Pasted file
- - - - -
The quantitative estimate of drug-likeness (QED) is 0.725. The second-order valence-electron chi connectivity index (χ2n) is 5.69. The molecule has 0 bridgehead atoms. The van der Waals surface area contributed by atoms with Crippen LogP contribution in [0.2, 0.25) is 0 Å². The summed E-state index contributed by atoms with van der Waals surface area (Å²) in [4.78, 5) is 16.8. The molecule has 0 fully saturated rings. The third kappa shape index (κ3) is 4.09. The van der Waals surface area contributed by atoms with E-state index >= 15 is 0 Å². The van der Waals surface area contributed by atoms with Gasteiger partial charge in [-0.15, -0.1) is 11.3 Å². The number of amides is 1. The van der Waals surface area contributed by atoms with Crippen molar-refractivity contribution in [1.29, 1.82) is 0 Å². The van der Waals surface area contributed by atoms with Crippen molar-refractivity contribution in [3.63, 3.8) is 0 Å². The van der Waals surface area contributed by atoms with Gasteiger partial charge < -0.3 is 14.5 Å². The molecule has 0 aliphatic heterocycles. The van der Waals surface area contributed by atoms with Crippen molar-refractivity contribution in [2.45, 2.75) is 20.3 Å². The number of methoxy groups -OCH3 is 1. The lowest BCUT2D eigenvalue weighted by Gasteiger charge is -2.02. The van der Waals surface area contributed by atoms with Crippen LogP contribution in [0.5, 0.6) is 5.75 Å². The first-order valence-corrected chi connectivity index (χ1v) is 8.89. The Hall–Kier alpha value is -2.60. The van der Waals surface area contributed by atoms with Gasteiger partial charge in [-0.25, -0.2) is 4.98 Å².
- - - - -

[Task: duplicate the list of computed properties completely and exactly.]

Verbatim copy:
The quantitative estimate of drug-likeness (QED) is 0.725. The second-order valence-electron chi connectivity index (χ2n) is 5.69. The molecule has 0 bridgehead atoms. The van der Waals surface area contributed by atoms with Crippen LogP contribution in [0.2, 0.25) is 0 Å². The summed E-state index contributed by atoms with van der Waals surface area (Å²) in [4.78, 5) is 16.8. The molecule has 0 fully saturated rings. The third kappa shape index (κ3) is 4.09. The van der Waals surface area contributed by atoms with E-state index >= 15 is 0 Å². The van der Waals surface area contributed by atoms with Gasteiger partial charge in [-0.15, -0.1) is 11.3 Å². The number of amides is 1. The van der Waals surface area contributed by atoms with Crippen molar-refractivity contribution in [1.29, 1.82) is 0 Å². The van der Waals surface area contributed by atoms with Crippen molar-refractivity contribution in [3.63, 3.8) is 0 Å². The van der Waals surface area contributed by atoms with Gasteiger partial charge < -0.3 is 14.5 Å². The molecule has 0 aliphatic heterocycles. The van der Waals surface area contributed by atoms with Crippen molar-refractivity contribution in [2.45, 2.75) is 20.3 Å². The number of methoxy groups -OCH3 is 1. The lowest BCUT2D eigenvalue weighted by Gasteiger charge is -2.02. The van der Waals surface area contributed by atoms with Crippen LogP contribution in [0.5, 0.6) is 5.75 Å². The first-order valence-corrected chi connectivity index (χ1v) is 8.89. The Hall–Kier alpha value is -2.60. The van der Waals surface area contributed by atoms with Gasteiger partial charge in [-0.25, -0.2) is 4.98 Å².